How Much More Exposed are the Poor to Natural Disasters? Global and Regional Measurement

Disasters, Vol. 36, No. 2, pp. 195-211, April 2012

Posted: 28 Mar 2012

See all articles by Namsuk Kim

Namsuk Kim

United Nations - Department of Economic and Social Affairs (DESA)

Date Written: March 21, 2012

Abstract

This paper proposes a simple indicator to measure the exposure to natural disasters for the poor and non-poor population, in order to assess the global and regional trend of natural hazard and poverty. Globally, poor people are two times more exposed to natural disasters than the nonpoor in the twenty-first century. The time trend varies across regions, with poor people in East Asia and Pacific being most exposed to natural disasters, followed by those in South Asia and Sub-Saharan Africa. The change of exposure measure over time is decomposed into two factors: a pure exposure change, which could be fueled by climate change; and a concentration component. The result shows that the total net increase of exposure between the 1970s and the 2000s is driven significantly by the increased concentration of the poor (26 percent) in disaster-prone areas, whereas the contribution of that factor remains very small for the non-poor (six percent).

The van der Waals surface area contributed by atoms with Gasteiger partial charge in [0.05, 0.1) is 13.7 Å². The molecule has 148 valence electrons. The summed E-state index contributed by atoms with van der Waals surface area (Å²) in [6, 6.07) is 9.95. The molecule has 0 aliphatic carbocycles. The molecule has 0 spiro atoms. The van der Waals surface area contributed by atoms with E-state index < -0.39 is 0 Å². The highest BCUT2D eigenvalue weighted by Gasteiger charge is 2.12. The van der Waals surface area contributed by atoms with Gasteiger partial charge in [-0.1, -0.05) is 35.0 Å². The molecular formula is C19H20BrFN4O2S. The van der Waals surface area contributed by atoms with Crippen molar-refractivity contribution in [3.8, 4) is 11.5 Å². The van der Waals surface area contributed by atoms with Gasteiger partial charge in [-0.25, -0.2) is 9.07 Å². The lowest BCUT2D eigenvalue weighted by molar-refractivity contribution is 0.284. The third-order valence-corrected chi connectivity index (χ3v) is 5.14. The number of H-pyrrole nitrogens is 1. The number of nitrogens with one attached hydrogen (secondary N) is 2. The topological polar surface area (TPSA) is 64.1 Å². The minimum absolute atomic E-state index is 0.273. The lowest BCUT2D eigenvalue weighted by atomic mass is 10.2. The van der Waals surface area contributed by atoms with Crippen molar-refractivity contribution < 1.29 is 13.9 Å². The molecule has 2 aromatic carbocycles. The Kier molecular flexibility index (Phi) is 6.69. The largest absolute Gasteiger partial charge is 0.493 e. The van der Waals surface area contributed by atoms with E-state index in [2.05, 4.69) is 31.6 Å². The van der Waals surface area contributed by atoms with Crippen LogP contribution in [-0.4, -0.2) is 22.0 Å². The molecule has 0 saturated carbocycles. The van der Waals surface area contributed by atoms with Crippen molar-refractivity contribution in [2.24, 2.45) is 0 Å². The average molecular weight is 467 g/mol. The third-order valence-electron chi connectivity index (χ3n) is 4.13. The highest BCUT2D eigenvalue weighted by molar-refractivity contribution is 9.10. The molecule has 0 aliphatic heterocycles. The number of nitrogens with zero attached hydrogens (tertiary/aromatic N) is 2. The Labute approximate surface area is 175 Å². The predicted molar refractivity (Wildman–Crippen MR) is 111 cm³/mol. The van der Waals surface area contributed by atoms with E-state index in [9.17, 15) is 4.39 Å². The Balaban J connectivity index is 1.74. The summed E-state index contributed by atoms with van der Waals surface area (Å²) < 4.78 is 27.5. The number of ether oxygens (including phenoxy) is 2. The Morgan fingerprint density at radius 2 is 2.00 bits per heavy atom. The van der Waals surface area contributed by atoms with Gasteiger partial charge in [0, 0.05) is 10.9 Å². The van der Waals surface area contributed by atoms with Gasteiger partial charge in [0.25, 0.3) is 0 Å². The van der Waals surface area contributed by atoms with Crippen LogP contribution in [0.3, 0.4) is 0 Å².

Keywords: Natural disaster, Poverty, Exposure

JEL Classification: Q54, Q56, I32

Suggested Citation

Kim, Namsuk, How Much More Exposed are the Poor to Natural Disasters? Global and Regional Measurement (March 21, 2012). Disasters, Vol. 36, No. 2, pp. 195-211, April 2012. Available at SSRN: https://ssrn.com/abstract=2029855

Namsuk Kim (Contact Author)

United Nations - Department of Economic and Social Affairs (DESA) ( email )

New York, NY 10017
United States

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